The climb consists of an initial technical buttress followed by a long, 3rd-class ridge and a final, tricky headwall.
Climb the beautiful, clean buttress staying close to the ridge for three or four moderate pitches, following knobs and crack systems. The easiest route may venture to the east or west side for brief periods but always returns to the ridge. Most of the climbing is 5.4 or easier. The 5.5-5.6 crux is near the top of the fourth pitch, just before topping out on the initial buttress. At the crux are three crack systems, two to the east and one to the west of the ridge. The easiest climbing follows the leftmost of the three crack systems.
After topping out on the initial buttress, scramble up to the base of an upper white-and-pink slab crossed by a darker diagonal band. Enjoy hundreds of feet of scenic 3rd-class scrambling as you approach an upper headwall. Bypass the headwall on the left by a shadowy, exposed ramp. There were small patches of ice in this area during our late-June ascent. The climbing is only 4th class, but use caution as a slip here could launch you into the abyss.
Above the headwall, several hundred feet of talus take you to the summit.
Throughout the climb, the rock is solid and featured with cracks and knobs. The pink- and grey-colored granite is bombproof, and the white granite is good but slightly friable in places. For a rarely visited Alpine climb, it is amazingly clean.
The position is classic. To the left is Pagoda's south cirque and beautiful Keplinger Lake. To the right is Mount Meeker and, once above the initial buttress, unparalleled views of the south face of Longs and the Palisades.
Why this climb is not in any guidebook is a mystery. It compares favorably with the other moderate classics in the Park, including the North Ridge of Spearhead and the Northeast Ridge of Sharkstooth, though it is slightly easier and shorter than either of those climbs.
Crescent Ridge extends southeast then due south from the summit of Pagoda Mountain. From the Sandbeach Lake Trailhead, hike 4.5 miles to Sandbeach Lake, then bushwhack another 2 miles northwest, staying north of Mount Orton. Before long you will begin to see glimpses of the obvious Crescent Ridge through the trees. At least one creek crossing is involved in this approach and your feet are likely to get wet. Once you are near treeline, take a left and scramble up to the ridge south of a large, rocky dome. Scramble over the dome and down into a broad, U-shaped notch, then up to the base of the initial buttress.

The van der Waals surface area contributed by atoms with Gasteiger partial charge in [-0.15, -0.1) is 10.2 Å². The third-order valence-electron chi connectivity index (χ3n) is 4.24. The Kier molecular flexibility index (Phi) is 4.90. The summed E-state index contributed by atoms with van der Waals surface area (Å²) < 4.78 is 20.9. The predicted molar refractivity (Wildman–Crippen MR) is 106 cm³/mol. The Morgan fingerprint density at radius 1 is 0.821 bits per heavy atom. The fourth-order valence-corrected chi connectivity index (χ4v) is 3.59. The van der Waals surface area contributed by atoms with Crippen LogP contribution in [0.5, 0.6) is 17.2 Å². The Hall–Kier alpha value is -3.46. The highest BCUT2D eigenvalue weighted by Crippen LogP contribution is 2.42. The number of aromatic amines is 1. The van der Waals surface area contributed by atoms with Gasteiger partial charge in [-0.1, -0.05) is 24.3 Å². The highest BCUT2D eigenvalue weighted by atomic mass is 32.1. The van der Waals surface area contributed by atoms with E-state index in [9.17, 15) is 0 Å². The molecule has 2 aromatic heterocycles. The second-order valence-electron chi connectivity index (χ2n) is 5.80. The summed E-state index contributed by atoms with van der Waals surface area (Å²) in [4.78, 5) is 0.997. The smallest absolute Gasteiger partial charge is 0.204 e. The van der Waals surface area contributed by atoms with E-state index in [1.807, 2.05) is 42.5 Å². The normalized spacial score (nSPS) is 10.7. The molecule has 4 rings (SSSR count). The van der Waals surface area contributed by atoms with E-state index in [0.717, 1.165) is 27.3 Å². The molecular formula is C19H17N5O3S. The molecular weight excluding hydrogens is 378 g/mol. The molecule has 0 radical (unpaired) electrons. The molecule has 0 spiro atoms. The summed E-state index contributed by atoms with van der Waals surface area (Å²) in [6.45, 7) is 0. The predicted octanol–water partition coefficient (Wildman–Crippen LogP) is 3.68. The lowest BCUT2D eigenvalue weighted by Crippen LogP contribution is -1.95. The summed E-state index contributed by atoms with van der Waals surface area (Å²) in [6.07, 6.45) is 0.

Descent: From the summit of Pagoda Mountain, descend northeast to the Longs-Pagoda saddle, then follow talus and snow back into the basin east of the Crescent Ridge and return to Sandbeach Lake. You may want an ice axe and possibly crampons for the descent, depending on snow conditions. Sandbeach Lake can be difficult to find when descending; consider taking a waypoint reading on the north shore of the lake as you approach.
Standard Alpine rack up to #2 Camalot with an emphasis on smaller pieces.
The east side of the initial buttress as seen on t...
Bill Wright starting up the first pitch. Photo by...
High on the buttress. Photo by Mark Oveson.
Alan passing another gendarme on the ridge.
At the crux. Photo by Bill Wright.
BETA PHOTO: The complete initial buttress from just below the ...
The profile of the first buttress and Keplinger La...
The Crescent Ridge and Pagoda Mt.
Bring your ice axe for an easy descent. We glissa...
Above the initial buttress with Pagoda summit in b...
On the upper slab, with Longs Peak and Palisades i...
The initial section of Crescent Ridge.
On the upper slab, looking down at Keplinger Lake....
Looking down Crescent Ridge. Keplinger Lake is to ...
Bypassing the headwall via an exposed ramp. Photo...
Looking down the ridge at Alan Ream, from the top ...
The headwall ramp with upper Crescent Ridge in the...
Looking down the middle portion of the route. The...
Snowy descent. Photo by Mark Oveson.
From the headwall bypass ramp, you can see almost ...
Looking down the Crescent Ridge/Scythe from the su...
View of the first buttress of the climb.
By Bernard Gillett
Jun 30, 2009
I've heard this route referred to as The Scythe (Bill Briggs gave it that name when he did it several years ago; he had already done the technical lower portion of the route a number of years before that, though I'm not certain whether that was its first ascent).
By Mark Oveson
From: Louisville, Colorado
Jul 13, 2009
Bill Briggs provided the inspiration for Bill Wright and I to do this route. He has climbed the route several times, including a solo ascent described here:
Briggs is sure someone else must have climbed it before he did, but he doesn't know who did the FA, so he thinks it best that we leave it Unknown. We did not see any piton scars or other signs of passage.
By Bill Duncan
From: Jamestown, CO
Aug 24, 2009
I too was amazed to find no record of this ridge anywhere. I've been eyeing it for years. Thanks for posting the info! It's now firmly on the hit list.
By Keen Butterworth
Aug 13, 2010
This thing was fun - one of the best ridge routes I've done in the park. Although there are only a couple hundred feet of 5th class climbing, the ridge is long, scenic, has quality rock, a lot of character, a great summit, and a rugged approach.
By Bill Duncan
From: Jamestown, CO
Jul 15, 2011
Keen describes it well. This ridge is worth the approach and certainly ranks among the fine ridges in the Park, especially for its grade.